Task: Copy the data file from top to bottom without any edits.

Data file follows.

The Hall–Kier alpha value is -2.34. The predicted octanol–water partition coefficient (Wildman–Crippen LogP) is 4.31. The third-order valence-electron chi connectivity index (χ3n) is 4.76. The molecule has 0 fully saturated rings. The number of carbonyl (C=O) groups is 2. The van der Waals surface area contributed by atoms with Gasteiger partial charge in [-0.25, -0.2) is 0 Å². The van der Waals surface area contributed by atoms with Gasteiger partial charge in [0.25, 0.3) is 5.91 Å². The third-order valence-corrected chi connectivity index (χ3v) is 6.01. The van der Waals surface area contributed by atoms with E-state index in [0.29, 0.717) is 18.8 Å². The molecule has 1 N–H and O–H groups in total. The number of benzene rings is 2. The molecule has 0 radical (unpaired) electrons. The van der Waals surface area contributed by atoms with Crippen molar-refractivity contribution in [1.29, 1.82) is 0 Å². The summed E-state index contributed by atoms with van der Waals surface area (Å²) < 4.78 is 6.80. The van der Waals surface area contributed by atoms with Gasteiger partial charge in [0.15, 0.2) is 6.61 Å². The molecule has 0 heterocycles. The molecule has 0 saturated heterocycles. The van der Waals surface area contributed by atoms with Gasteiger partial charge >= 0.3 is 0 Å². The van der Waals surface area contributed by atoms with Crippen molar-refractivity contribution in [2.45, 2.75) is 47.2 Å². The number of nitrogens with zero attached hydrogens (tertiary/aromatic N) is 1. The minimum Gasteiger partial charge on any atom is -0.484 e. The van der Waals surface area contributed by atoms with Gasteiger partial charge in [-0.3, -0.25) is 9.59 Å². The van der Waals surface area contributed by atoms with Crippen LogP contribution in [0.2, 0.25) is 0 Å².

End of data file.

The Hall–Kier alpha value is -2.34. The predicted octanol–water partition coefficient (Wildman–Crippen LogP) is 4.31. The third-order valence-electron chi connectivity index (χ3n) is 4.76. The molecule has 0 fully saturated rings. The number of carbonyl (C=O) groups is 2. The van der Waals surface area contributed by atoms with Gasteiger partial charge in [-0.25, -0.2) is 0 Å². The van der Waals surface area contributed by atoms with Gasteiger partial charge in [0.25, 0.3) is 5.91 Å². The third-order valence-corrected chi connectivity index (χ3v) is 6.01. The van der Waals surface area contributed by atoms with E-state index in [0.29, 0.717) is 18.8 Å². The molecule has 1 N–H and O–H groups in total. The number of benzene rings is 2. The molecule has 0 radical (unpaired) electrons. The van der Waals surface area contributed by atoms with Crippen molar-refractivity contribution in [1.29, 1.82) is 0 Å². The summed E-state index contributed by atoms with van der Waals surface area (Å²) < 4.78 is 6.80. The van der Waals surface area contributed by atoms with Gasteiger partial charge in [0.15, 0.2) is 6.61 Å². The molecule has 0 heterocycles. The molecule has 0 saturated heterocycles. The van der Waals surface area contributed by atoms with Gasteiger partial charge >= 0.3 is 0 Å². The van der Waals surface area contributed by atoms with Crippen molar-refractivity contribution in [2.45, 2.75) is 47.2 Å². The number of nitrogens with zero attached hydrogens (tertiary/aromatic N) is 1. The minimum Gasteiger partial charge on any atom is -0.484 e. The van der Waals surface area contributed by atoms with Gasteiger partial charge in [-0.3, -0.25) is 9.59 Å². The van der Waals surface area contributed by atoms with Crippen LogP contribution in [0.2, 0.25) is 0 Å².